We also need to myth-bash the common misconception that a focus on STEM is to the detriment of other subjects, such as the arts, when in fact nothing could be further from the truth. As Ann Myers & Jil Berkowicz articulate in their must-read book, The Stem Shift: A Guide for School Leaders, ‘There is a new culture forming in which art, science and technology are inseparable. The arts serve a STEM environment and support the development of young innovators. Those have been the domains of creative thinking and motivated learners. Add them to the mix of STEM, and a new environment emerges. The trend toward interdisciplinarity within the sciences and the arts leads to ‘ArtSci’.’

Whilst the change is system-wide, it must start and be most evident in our Primary Schools as too many children are arriving at Secondary School already switched off from Science. The 2015 CBI ‘Tomorrow’s World’ report is clear about this issue and suggests teacher CPD and squeezed curriculum time as key issues to address; areas which are only too familiar to those of us in Primary Schools juggling too many balls and trying to fit the quart into the pint point. It will also take the OFSTED and DfE rhetoric to join the 21st Century and hold schools to account more directly in this area for real progress to be made.

‘By the time that young people reach secondary school, many have already ‘switched-off’ from science – deciding that it is not something that they want to pursue. If we are to tackle the growing shortages of science-based skills in our economy, we need to ensure that children are engaged in and enthused by science from the beginning of their education. (Tomorrow’s World: Inspiring Primary Scientists, CBI – 2015)

I’m delighted to be ‘Resident Headteacher’ in the Microsoft Showcase Classroom this week at The Bett Show where I’ll be working with a number of teachers across the UK who are all leading innovation with technology in their schools. We’ll be looking at how new technologies such as the micro:bit will be giving more opportunities for innovation in schools, how the phenomenon which is Minecraft might be harnessed within the classroom and how other Microsoft technologies such as OneNote, Sway and Office365 are being used by teachers across the UK. Alongside the inspiration and innovation, we’ll also look at practical steps that schools can take to help develop STEM back in the classroom such as how teachers can be upskilled within technology and how problem-based learning and ‘Design Thinking’ can provide a curriculum structure to encourage 21st Century pedagogies.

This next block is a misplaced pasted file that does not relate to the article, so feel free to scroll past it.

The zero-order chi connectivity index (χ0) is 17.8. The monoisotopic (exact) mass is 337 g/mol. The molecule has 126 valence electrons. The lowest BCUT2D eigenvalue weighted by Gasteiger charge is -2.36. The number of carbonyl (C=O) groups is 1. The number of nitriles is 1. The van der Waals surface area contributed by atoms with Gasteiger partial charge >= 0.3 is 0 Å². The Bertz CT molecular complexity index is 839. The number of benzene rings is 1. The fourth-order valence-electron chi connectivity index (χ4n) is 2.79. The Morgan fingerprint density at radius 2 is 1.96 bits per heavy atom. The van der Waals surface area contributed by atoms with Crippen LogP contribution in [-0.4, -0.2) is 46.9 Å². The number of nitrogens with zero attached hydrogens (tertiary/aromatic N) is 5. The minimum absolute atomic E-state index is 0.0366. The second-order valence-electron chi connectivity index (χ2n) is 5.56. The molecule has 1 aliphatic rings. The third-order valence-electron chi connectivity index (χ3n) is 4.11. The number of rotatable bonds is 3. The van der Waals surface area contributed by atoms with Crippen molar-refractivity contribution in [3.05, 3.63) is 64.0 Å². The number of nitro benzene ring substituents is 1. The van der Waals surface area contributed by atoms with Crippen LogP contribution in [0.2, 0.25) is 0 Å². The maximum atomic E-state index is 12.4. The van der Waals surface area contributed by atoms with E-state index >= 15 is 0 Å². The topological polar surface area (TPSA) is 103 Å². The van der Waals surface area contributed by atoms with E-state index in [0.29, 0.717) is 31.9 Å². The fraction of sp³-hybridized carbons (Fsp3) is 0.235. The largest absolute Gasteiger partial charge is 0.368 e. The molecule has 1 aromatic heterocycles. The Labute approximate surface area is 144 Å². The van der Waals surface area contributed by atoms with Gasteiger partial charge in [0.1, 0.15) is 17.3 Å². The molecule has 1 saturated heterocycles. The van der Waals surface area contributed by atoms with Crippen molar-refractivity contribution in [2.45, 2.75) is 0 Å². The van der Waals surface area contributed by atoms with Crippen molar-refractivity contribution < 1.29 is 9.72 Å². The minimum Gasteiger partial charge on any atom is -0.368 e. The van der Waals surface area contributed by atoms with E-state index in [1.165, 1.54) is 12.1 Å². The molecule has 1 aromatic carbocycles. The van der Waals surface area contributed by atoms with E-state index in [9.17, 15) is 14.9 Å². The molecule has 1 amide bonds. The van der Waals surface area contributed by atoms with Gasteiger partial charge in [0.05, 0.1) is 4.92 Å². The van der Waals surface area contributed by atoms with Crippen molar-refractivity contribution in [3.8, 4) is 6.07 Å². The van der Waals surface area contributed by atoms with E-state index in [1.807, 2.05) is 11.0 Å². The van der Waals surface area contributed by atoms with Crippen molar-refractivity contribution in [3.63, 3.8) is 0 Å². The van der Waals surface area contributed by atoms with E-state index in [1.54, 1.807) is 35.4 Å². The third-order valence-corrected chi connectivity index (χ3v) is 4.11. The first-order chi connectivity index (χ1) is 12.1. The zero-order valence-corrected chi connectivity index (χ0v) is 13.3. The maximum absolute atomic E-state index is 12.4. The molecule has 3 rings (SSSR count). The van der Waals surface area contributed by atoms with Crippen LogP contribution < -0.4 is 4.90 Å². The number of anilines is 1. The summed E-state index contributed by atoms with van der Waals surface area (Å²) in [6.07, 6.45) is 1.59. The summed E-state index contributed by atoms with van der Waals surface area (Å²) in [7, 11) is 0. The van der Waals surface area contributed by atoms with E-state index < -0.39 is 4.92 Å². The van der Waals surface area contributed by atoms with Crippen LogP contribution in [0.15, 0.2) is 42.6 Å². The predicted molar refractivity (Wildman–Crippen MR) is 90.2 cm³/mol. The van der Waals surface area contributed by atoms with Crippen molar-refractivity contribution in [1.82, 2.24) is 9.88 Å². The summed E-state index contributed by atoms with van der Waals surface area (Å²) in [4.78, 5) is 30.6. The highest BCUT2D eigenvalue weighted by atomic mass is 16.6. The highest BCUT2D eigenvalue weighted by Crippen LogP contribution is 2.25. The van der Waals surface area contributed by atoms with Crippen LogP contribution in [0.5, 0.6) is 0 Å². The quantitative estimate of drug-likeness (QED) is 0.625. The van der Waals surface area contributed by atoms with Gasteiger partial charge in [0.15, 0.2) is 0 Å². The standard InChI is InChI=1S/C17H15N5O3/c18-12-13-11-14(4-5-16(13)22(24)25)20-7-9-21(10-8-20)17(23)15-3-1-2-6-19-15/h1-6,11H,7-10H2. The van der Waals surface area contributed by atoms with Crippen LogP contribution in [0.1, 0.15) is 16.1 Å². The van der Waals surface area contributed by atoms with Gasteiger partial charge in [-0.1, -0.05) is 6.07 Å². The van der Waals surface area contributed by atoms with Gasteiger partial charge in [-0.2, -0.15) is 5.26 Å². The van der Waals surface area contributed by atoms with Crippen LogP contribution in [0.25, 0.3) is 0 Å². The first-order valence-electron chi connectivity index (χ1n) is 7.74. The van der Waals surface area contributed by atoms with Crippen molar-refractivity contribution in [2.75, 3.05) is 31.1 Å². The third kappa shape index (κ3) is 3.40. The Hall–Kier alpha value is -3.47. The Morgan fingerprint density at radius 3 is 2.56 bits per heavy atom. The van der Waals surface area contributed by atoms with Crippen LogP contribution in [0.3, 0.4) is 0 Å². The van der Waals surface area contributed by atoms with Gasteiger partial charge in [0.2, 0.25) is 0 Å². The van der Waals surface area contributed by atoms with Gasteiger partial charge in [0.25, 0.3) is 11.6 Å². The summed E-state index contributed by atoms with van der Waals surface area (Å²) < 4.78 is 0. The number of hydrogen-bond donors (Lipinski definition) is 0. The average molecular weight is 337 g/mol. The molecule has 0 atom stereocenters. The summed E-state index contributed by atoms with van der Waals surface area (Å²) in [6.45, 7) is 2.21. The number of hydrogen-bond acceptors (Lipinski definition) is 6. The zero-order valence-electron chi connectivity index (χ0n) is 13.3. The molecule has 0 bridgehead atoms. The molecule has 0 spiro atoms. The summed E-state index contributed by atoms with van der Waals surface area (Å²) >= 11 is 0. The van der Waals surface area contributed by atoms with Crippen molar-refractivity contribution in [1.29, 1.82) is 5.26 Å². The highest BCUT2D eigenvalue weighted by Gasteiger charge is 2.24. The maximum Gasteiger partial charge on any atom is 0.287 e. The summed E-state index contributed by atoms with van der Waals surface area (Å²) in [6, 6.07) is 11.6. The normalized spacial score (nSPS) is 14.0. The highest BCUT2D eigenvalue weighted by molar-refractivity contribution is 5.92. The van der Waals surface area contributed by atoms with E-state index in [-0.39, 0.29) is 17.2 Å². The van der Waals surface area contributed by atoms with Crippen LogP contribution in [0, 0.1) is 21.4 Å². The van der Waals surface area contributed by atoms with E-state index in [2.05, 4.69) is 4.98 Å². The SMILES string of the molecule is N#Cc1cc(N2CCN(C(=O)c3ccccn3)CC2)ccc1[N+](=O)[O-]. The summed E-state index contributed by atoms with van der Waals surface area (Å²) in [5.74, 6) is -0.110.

When BETT is over and it’s back to school, here are 5 areas of focus that we’re working on to develop STEM further at Simon de Senlis and across the Northampton Primary Academy Trust in 2016.

  1. Redefine Learning: The #RedefineLearn conferences and activities joining up teachers from across the world are really inspiring opportunities and we’re hosting a number of these at Simon de Senlis where School Leaders from across the UK can come and take part in the debate and hopefully pick up ideas and inspiration to take back to their schools. Practices such as Design Thinking, Flipped Learning and 21st Century Learning Design are all examples of areas that schools are using to innovate across the curriculum and develop the learning habits and skills that we know children need.
  2. Micro:bit With a million free micro:bits about to land in the hands of Year 7 students across the country, there’s a lot of interest and discussion about how different schools will plan for the learning opportunities these offer. As an Academy Trust working under the Microsoft Showcase Schools Programme, we will also be giving micro:bits to all our primary students. I’m really excited about seeing how 2,500 primary age children will respond to this opportunity and the potentially many and diverse ways that they will be used across the curriculum.
  3. Staff CPD – I wrote in a previous article about ‘just in time training’, a concept where training is organised in a more fluid way so that staff can access it when they need it, not when it happens to come round on the staff meeting schedule. Since then, there has been a relaunch of the Microsoft Educator Community which now offers all free online training to all school-based staff via a badged accreditation system. Rather than assign this development to staff meeting times, I’ve offered our staff a day off in lieu in exchange for achieving completion of various different training programmes so that they have flexibility to learn as and when they are motivated and need to.